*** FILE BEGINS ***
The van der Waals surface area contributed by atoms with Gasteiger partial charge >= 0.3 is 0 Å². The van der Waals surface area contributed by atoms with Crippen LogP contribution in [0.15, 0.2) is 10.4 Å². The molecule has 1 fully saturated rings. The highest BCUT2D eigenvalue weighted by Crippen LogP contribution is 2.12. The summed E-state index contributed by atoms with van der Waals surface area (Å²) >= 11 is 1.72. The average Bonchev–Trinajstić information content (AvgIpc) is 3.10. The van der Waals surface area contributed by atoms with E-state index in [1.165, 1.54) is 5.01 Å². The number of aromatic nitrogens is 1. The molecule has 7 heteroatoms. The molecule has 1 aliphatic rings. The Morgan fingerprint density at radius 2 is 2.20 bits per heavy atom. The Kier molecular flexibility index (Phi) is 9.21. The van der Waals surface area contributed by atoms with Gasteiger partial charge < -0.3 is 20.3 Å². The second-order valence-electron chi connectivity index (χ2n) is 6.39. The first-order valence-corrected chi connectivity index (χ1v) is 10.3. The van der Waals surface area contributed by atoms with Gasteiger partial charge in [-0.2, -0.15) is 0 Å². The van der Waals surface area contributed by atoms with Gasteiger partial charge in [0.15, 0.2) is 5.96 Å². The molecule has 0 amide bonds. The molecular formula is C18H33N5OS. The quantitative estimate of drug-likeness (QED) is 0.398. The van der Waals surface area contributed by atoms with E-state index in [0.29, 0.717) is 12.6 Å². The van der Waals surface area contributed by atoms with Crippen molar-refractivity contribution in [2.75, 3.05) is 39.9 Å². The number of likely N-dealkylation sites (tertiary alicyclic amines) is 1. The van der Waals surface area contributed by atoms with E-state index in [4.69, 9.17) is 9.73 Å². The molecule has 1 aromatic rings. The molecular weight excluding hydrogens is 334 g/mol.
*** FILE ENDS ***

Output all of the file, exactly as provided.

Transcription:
The van der Waals surface area contributed by atoms with Gasteiger partial charge >= 0.3 is 0 Å². The van der Waals surface area contributed by atoms with Crippen LogP contribution in [0.15, 0.2) is 10.4 Å². The molecule has 1 fully saturated rings. The highest BCUT2D eigenvalue weighted by Crippen LogP contribution is 2.12. The summed E-state index contributed by atoms with van der Waals surface area (Å²) >= 11 is 1.72. The average Bonchev–Trinajstić information content (AvgIpc) is 3.10. The van der Waals surface area contributed by atoms with E-state index in [1.165, 1.54) is 5.01 Å². The number of aromatic nitrogens is 1. The molecule has 7 heteroatoms. The molecule has 1 aliphatic rings. The Morgan fingerprint density at radius 2 is 2.20 bits per heavy atom. The Kier molecular flexibility index (Phi) is 9.21. The van der Waals surface area contributed by atoms with Gasteiger partial charge < -0.3 is 20.3 Å². The second-order valence-electron chi connectivity index (χ2n) is 6.39. The first-order valence-corrected chi connectivity index (χ1v) is 10.3. The van der Waals surface area contributed by atoms with Gasteiger partial charge in [-0.2, -0.15) is 0 Å². The van der Waals surface area contributed by atoms with Gasteiger partial charge in [0.15, 0.2) is 5.96 Å². The molecule has 0 amide bonds. The molecular formula is C18H33N5OS. The quantitative estimate of drug-likeness (QED) is 0.398. The van der Waals surface area contributed by atoms with E-state index in [0.29, 0.717) is 12.6 Å². The van der Waals surface area contributed by atoms with Crippen molar-refractivity contribution in [2.75, 3.05) is 39.9 Å². The number of likely N-dealkylation sites (tertiary alicyclic amines) is 1. The van der Waals surface area contributed by atoms with E-state index in [4.69, 9.17) is 9.73 Å². The molecule has 1 aromatic rings. The molecular weight excluding hydrogens is 334 g/mol.